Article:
Undaunted by Wen Yue’s continual refusal to give Chu Qiao to him, Yan Xun is too busy staring at Chu Qiao during a party to notice that his overt adoration has just added another enemy to our heroine’s life. Harboring a rather obvious one sided crush on Yan Xun, Princess Yuan Chun is filled with jealousy as she watches her crush never taking his eyes off Chu Qiao. Apparently also harboring a hopeless crush on Princess Yuan Chun himself, Wen Huai promises the princess to get rid of everyone that makes her unhappy. (The princess is actually still quite innocent at this point. Extremely spoiled but not a villain…yet.)

Ninja’s Second Impression:

I am loving this one! One thing I wished the novel had was a whole lot more interaction between the two leads, so it was really nice to see the TV version did exactly that! In the novel, one could tell the heroine was special to the hero from the beginning but not really romantically especially since the heroine was only supposed to be like 8 (I think?). With the TV version starting off with the heroine already an adult, there was definitely a whole lot more delicious opportunities for the two leads’ relationship.

Now that our two leads’ relationship has some foundation, it looks like the writer will start to turn the focus back on the male second lead. In the novel, Yan Xun’s character really was almost like the hero. In fact, if one measure who is the hero by how much plot time is spent on a character than Yan Xun would definitely be the hero in this case. As the kind of viewer who in 90% of cases likes her hero/heroine to have the most screen time so as to leave no confusion who is really the lead here, I am glad at least the screenwriter is changing the plot enough to give Wen Yue a fair share of the story.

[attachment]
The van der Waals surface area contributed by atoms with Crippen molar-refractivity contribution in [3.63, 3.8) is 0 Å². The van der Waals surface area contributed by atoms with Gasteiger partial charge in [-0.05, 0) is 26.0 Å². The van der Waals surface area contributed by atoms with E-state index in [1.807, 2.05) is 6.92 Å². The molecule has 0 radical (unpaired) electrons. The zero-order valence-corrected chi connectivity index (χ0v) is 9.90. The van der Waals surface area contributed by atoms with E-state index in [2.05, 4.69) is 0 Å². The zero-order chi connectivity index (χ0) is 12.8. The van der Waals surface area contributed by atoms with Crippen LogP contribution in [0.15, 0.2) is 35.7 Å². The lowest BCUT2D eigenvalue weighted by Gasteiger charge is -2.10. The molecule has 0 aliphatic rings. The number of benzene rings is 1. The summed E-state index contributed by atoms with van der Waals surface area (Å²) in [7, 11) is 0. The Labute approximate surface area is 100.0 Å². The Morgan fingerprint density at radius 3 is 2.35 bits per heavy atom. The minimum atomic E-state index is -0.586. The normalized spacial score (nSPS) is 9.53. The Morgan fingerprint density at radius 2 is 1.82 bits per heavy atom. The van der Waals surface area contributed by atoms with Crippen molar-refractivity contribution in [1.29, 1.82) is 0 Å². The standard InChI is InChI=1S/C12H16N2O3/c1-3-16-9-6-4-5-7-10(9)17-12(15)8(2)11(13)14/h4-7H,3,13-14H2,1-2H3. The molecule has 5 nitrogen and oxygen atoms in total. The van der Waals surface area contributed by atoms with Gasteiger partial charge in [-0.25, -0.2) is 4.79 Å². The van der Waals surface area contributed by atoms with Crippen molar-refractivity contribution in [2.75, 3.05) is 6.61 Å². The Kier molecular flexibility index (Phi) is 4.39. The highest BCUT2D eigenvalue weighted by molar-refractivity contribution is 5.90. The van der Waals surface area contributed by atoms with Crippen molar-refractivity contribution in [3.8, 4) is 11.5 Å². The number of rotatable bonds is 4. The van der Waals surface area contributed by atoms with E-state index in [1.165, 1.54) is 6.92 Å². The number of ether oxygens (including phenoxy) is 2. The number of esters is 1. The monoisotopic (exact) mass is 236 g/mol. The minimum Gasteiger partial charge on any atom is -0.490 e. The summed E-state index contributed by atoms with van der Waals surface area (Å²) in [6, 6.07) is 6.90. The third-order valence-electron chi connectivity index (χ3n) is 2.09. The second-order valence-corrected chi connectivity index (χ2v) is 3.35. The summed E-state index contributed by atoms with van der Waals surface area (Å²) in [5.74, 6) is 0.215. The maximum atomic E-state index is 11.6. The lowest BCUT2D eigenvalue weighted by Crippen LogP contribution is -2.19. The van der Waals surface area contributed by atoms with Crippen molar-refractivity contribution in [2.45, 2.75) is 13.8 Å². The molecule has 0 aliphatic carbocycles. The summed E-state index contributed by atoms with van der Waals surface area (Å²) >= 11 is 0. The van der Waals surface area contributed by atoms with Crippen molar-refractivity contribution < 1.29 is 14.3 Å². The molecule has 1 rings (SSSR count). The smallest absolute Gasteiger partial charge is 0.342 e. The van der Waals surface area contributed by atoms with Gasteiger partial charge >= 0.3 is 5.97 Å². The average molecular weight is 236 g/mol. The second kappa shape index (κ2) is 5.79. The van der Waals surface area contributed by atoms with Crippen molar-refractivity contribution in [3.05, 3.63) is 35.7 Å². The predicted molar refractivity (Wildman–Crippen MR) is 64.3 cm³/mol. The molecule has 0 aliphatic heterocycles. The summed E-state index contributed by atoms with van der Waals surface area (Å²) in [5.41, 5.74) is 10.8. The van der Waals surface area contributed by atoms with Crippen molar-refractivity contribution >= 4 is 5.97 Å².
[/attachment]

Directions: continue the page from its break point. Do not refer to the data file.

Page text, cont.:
Wen Yue tried to take a writing brush from Chu Qiao but ends up getting a dot of ink on his forehead instead.

The book did a good job portraying the deep love the two leads eventually had for each other but I felt it really lacked the awesome details the TV show has been able to add along the way. For example: Wen Yue’s awareness of Chu Qiao in episode 8 when she was wiping something off his chest, Wen Yue subsequently keeping the handkerchief Chu Qiao used on him, the slight expression of frustration when both Yan Xun and Princess Yuan Chun’s brother wanted him to give them Chu Qiao, Chu Qiao’s increasing tendency to push Wen Yue’ buttons…then getting away with it.